"As a scientist, I approach all this as an agnostic - I don't believe it; I don't disbelieve it. After testing her under conditions that ruled out the possibility of fraud, I came to the conclusion she's the real deal."
Dubois first called Schwartz four years ago, after seeing him on a "Dateline" NBC segment with John Edward on paranormal powers. She wanted to see how good her "gift" really was.
Schwartz first put Dubois through a direct, informal reading on himself. A beloved mentor of his had just died, but he told her nothing about that woman.
Among other things, Dubois told Schwartz "the deceased was telling me that I must share the following - I don't walk alone," a seemingly innocuous piece of information, but critical to him.
"My friend had been confined to a wheelchair in her last years - there is no way Allison could have known that," he said.
We have two words for this exchange — subjective validation. The term "subjective validation" refers to the observed behavior that "people tend to accept vague and general ... descriptions as uniquely applicable to themselves without realizing that the same description could be applied to just about anyone." The fact that Schwartz seems to have viewed Allison's nebulous statement as such an impressive hit leads us to believe that he has fallen prey to subjective validation. It is clear that "I don't walk alone" could have numerous interpretations. To us, the immediate interpretation is that there are other people present (basically saying "I am not alone in the afterlife, there are others with me."). Although we can only speculate, one read is that to Dr. Schwartz, who had just lost a wheelchair-bound friend, the immediate interpretation was a reference to not being able to walk without assistance (basically saying "I can't walk by myself, someone needs to assist me."). Both could be valid interpretations, and there are likely many more interpretations that could apply. And that's exactly what subjective validation is all about.
This exchange also suggests that Schwartz's statement that he is "agnostic" about the abilities of the mediums that he studies is highly suspect. He may think he's agnostic, but to us, his willing validation of Allison's statement seems to tell a vastly different story. This is the respected academic whose testimony Allison relies on for her scientific validation.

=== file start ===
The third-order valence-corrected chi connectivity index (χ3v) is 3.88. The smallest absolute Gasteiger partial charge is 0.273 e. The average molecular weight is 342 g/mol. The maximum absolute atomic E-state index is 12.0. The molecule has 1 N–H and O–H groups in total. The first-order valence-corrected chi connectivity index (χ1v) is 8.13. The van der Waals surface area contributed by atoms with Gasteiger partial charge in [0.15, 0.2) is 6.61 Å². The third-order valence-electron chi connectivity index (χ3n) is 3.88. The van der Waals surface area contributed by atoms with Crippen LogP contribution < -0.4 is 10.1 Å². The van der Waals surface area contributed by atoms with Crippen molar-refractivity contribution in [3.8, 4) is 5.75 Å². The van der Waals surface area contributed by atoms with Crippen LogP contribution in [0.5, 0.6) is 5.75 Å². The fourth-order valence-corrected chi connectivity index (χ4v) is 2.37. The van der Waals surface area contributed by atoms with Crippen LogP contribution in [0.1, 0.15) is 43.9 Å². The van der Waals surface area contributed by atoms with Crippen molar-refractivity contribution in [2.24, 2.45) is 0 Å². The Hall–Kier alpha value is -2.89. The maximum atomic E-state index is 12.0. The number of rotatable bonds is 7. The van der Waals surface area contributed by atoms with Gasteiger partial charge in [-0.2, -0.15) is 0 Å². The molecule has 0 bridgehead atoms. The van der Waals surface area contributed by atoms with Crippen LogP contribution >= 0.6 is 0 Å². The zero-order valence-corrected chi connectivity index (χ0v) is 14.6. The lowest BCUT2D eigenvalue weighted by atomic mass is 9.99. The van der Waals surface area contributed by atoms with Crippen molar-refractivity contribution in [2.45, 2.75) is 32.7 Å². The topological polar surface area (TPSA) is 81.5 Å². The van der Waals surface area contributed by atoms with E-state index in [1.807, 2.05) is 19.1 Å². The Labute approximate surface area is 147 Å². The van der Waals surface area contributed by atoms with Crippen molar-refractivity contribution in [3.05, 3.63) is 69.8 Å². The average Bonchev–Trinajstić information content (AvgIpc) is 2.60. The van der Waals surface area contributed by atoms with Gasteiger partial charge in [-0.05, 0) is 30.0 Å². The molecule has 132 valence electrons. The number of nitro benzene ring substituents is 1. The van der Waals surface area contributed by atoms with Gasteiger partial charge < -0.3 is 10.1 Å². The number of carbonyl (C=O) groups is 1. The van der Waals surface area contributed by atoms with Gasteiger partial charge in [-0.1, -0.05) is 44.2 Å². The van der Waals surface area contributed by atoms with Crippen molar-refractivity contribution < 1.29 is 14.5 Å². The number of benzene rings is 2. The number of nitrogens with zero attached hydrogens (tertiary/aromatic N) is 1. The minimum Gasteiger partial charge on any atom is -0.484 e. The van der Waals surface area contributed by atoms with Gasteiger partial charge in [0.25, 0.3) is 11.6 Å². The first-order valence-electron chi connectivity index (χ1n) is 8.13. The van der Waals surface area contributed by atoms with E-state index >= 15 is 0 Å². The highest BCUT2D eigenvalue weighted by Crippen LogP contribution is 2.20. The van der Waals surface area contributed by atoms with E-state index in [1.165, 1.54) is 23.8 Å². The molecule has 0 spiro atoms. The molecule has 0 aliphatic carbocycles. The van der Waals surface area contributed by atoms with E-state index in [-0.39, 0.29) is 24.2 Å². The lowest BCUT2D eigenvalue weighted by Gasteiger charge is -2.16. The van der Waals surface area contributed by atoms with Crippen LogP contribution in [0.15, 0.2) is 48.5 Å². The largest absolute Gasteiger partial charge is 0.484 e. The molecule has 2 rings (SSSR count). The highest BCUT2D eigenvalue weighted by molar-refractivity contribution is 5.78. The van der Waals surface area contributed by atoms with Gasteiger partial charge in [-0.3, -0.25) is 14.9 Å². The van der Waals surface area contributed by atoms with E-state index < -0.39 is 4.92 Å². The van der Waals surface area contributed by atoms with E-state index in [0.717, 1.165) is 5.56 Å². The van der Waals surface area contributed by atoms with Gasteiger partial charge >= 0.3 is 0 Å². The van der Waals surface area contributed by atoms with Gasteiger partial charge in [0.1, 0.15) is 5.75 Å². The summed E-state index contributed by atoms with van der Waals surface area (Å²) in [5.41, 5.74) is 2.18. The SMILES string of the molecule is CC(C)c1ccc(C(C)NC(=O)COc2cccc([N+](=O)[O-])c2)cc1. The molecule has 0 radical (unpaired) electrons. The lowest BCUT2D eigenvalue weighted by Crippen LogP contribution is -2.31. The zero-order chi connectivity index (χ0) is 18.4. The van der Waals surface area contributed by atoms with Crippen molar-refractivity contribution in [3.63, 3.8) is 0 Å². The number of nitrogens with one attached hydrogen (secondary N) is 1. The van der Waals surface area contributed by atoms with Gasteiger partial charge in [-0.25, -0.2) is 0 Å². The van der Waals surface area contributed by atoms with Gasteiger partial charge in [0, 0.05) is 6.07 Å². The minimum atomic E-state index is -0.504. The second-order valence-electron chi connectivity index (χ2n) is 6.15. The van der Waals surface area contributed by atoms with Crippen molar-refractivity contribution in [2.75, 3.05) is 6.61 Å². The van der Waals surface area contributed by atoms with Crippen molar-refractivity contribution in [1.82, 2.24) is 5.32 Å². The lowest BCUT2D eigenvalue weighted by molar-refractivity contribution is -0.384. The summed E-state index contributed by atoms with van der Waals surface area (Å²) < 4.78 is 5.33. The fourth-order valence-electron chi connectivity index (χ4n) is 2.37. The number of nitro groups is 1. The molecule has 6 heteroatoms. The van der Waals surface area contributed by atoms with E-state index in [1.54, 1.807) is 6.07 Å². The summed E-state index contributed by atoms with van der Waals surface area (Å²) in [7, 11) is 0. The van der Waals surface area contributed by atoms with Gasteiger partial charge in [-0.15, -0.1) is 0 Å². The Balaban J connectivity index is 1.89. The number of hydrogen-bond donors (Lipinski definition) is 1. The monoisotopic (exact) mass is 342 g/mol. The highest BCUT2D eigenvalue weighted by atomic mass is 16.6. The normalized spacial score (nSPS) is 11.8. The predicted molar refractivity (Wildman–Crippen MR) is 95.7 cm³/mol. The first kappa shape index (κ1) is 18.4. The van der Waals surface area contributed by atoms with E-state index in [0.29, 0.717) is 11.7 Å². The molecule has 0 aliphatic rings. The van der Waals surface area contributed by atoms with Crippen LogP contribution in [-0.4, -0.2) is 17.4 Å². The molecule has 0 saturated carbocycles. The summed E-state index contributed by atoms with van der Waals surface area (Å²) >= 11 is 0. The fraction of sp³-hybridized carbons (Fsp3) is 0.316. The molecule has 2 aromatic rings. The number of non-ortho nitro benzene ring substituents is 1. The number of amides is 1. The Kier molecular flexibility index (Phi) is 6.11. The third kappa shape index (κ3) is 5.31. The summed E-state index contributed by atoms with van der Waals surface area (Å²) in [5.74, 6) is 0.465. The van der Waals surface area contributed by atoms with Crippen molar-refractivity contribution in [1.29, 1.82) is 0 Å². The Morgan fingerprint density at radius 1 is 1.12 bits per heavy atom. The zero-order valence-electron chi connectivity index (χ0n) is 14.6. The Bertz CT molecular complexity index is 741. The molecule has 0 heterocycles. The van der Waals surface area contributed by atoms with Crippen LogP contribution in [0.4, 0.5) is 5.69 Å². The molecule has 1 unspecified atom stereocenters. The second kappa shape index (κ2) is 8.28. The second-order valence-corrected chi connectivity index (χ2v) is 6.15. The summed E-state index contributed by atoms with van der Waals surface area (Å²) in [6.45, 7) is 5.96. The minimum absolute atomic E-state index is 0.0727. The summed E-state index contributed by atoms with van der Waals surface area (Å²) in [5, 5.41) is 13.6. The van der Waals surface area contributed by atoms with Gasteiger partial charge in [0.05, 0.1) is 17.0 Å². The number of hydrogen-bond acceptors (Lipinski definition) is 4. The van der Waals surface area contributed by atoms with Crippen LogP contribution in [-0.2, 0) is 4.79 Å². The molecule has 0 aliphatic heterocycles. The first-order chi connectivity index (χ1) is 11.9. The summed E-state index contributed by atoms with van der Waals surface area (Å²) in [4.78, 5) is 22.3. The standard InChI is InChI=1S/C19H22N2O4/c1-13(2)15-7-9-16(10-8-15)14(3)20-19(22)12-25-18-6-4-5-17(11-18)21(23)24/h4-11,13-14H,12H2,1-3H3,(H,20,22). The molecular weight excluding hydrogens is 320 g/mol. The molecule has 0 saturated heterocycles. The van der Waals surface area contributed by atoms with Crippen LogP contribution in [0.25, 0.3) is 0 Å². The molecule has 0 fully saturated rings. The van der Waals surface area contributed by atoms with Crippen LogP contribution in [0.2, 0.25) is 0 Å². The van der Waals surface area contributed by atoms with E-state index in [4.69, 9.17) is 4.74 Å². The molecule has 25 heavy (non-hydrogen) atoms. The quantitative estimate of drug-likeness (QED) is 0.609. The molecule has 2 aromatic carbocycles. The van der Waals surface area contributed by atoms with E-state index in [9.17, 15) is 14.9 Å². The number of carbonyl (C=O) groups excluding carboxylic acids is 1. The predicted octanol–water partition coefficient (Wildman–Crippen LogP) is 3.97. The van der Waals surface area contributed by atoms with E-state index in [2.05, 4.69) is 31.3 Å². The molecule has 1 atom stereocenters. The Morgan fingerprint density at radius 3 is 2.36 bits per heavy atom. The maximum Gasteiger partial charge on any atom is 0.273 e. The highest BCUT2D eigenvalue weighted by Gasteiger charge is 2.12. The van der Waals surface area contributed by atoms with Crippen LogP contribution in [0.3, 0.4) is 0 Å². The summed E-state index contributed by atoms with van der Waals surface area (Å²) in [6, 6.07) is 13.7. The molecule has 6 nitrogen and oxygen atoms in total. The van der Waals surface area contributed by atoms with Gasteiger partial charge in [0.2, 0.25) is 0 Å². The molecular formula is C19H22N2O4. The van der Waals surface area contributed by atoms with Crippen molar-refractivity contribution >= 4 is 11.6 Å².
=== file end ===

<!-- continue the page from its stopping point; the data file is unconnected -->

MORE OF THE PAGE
If you'd like more information, you can read Hyman's critical analysis of Schwartz's research, Schwartz's response to Hyman, and Hyman's rebuttal. Also, the Wiseman and O'Keeffe piece that Schwartz references from time to time addresses some of the good doctor's possible scientific shortfalls.
To be clear, we personally do not think that Dr. Schwartz is lying. From what we have read about him, he seems to have a large emotional investment in his research, and he seems to have absolute belief in what he says. And perhaps this is the cause of the problems that so many observers are pointing out. Perhaps he wants to believe so fervently that he becomes blinded by the very emotional attachment that drives him forward.
Regardless of Dr. Schwartz's motivations, there are serious questions about his theories, his methods, and his conclusions, although he readily promotes his work throughout the popular media. We wonder what Dean Yeager would say.
— • —
Tomorrow, we will explore Allison's widely touted claims to have assisted various law enforcement agencies in their investigations — the claim that is the basis for the show Medium.
The Two Percent Company's Allison DuBois Week:
— • —
% Monday: An Introduction to Allison DuBois
% Tuesday: Dr. Gary Schwartz's Research (this Rant)
% Wednesday: Allison's Track Record Assisting Law Enforcement
% Thursday: The Success Rate of Allison's Powers
% Friday: Allison's Answers to Skeptics
Disclaimer: Throughout our posts, we are presenting statements and opinions of various third parties. The Two Percent Company makes no claims as to the accuracy of the statements of any third parties. In addition, any statements attributed to the Two Percent Company are strictly our opinion, and are not meant to be statements of absolute fact.
— • —
[ Filed under: % Allison DuBois Week % Bullshit % Two Percent Toons ]